Preterite

Simple past tense

Learn Spanish-La Clave : The Preterit Tense.

Past actions that are completed...

The preterite is formed by taking the infinitive, dropping the last two letters, and

for -ar ending verbs adding...for -ir and -er ending verbs adding...

-é, -aste, -ó, -amos, -asteis, -aron -í, -iste, -ió, -imos, -isteis, -ieron

Spanish Preterite Rap

The preterite is used for actions that can be viewed as single events.

Ella caminó por el parque.
She walked through the park.

Ellos llegaron a las ocho.
They arrived at eight o'clock.

The preterite is used for actions that were repeated a specific number of times, or occurred during a specific period of time.

Ayer escribí tres cartas.
Yesterday I wrote three letters.

Vivimos allí por cuatro años.
We lived there for four years.

The preterite is used for actions that were part of a chain of events.

Ella se levantó, se vistió, y salió de la casa.
She got up, dressed, and left the house.

The preterite is used to state the beginning or the end of an action.

Empezó a nevar a las ocho de la mañana.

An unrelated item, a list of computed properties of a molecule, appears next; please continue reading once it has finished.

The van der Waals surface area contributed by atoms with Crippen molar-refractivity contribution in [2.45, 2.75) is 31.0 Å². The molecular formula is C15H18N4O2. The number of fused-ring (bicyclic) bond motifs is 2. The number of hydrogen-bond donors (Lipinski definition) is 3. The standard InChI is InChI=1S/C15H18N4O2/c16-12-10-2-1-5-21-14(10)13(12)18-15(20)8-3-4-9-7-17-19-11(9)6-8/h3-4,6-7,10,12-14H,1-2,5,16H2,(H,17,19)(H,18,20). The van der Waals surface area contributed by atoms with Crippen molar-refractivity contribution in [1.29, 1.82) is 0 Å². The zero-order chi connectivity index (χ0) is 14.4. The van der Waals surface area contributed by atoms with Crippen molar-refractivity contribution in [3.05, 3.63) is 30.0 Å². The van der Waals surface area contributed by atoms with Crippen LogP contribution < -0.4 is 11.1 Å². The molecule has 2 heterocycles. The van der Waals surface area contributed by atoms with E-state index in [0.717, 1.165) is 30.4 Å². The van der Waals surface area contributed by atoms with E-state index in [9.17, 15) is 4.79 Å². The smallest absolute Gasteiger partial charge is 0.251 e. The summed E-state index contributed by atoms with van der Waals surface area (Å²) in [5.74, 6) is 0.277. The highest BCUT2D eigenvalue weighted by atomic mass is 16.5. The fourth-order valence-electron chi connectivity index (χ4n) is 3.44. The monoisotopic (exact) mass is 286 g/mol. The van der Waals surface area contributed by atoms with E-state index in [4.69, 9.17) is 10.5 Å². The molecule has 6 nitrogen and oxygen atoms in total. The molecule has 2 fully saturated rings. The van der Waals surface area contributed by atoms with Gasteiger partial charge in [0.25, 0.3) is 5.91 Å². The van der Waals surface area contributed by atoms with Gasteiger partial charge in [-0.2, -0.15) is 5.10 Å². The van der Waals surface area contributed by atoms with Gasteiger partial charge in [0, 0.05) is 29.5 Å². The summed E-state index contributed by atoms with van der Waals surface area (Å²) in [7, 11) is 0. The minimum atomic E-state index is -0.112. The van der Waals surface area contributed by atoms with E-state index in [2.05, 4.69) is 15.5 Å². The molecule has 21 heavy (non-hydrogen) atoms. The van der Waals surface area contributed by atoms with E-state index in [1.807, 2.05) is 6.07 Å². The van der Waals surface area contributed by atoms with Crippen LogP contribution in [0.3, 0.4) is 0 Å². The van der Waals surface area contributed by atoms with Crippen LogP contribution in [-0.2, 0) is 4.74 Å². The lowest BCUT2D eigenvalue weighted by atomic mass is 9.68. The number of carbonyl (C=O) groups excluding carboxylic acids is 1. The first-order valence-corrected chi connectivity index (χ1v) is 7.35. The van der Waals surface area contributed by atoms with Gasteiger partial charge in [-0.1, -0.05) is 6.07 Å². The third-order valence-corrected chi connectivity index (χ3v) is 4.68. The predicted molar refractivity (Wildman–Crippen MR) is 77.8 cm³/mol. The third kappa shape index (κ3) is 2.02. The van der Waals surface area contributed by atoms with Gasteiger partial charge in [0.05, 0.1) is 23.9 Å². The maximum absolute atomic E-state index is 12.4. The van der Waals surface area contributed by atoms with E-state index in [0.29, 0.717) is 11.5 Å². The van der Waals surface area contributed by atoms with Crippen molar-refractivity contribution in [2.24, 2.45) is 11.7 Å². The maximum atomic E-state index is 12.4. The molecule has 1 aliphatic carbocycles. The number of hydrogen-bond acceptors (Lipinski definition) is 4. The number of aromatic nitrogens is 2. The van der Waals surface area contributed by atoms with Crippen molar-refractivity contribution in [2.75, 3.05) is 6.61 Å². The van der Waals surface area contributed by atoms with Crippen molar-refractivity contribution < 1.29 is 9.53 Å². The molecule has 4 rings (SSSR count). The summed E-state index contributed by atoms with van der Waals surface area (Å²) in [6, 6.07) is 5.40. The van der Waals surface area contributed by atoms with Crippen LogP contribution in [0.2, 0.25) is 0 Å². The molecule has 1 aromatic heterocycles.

It began to snow at eight in the morning.

Now, for some simpler rules. With short verbs like dar and ver, the only irregularity in the preterite is one that you’ll find easy to accomplish: just forget to put the accent marks in! Because the words are so short, the stress falls naturally on the right syllable.

Dar

di

diste

dio

dimos

disteis

dieron

Ver

vi

viste

vio

vimos

visteis

vieron

Identical twins: ir and ser (I was or I went? Which is which? Use context clues!)

fui

fuiste

fue

fuimos

fuisteis

fueron

Preterite Song
02 Spanish Lesson - Preterite - Irregulars - Song!

Irregulars:


andar anduv-

estar estuv-

tener tuv-

caber cup-

haber hub-

poder pud-

poner pus-

saber sup-

hacer hic-

querer quis-

venir vin-

What about verbs that stem-change in the present indicative?

All the —AR and —ER verbs that stem change in the present (such as mostrar, almorzar, pensar, perder, tener, and entender) do NOT stem change in the preterite.


The –IR stem-changing verbs WILL stem change in the preterite, but only in the third person singular and plural. They follow the same rules as the present participles, except that all –o to –ue stem changers become –o to –u, and all –e to –ie stem changers become –e to –i.

Spanish Preterite Song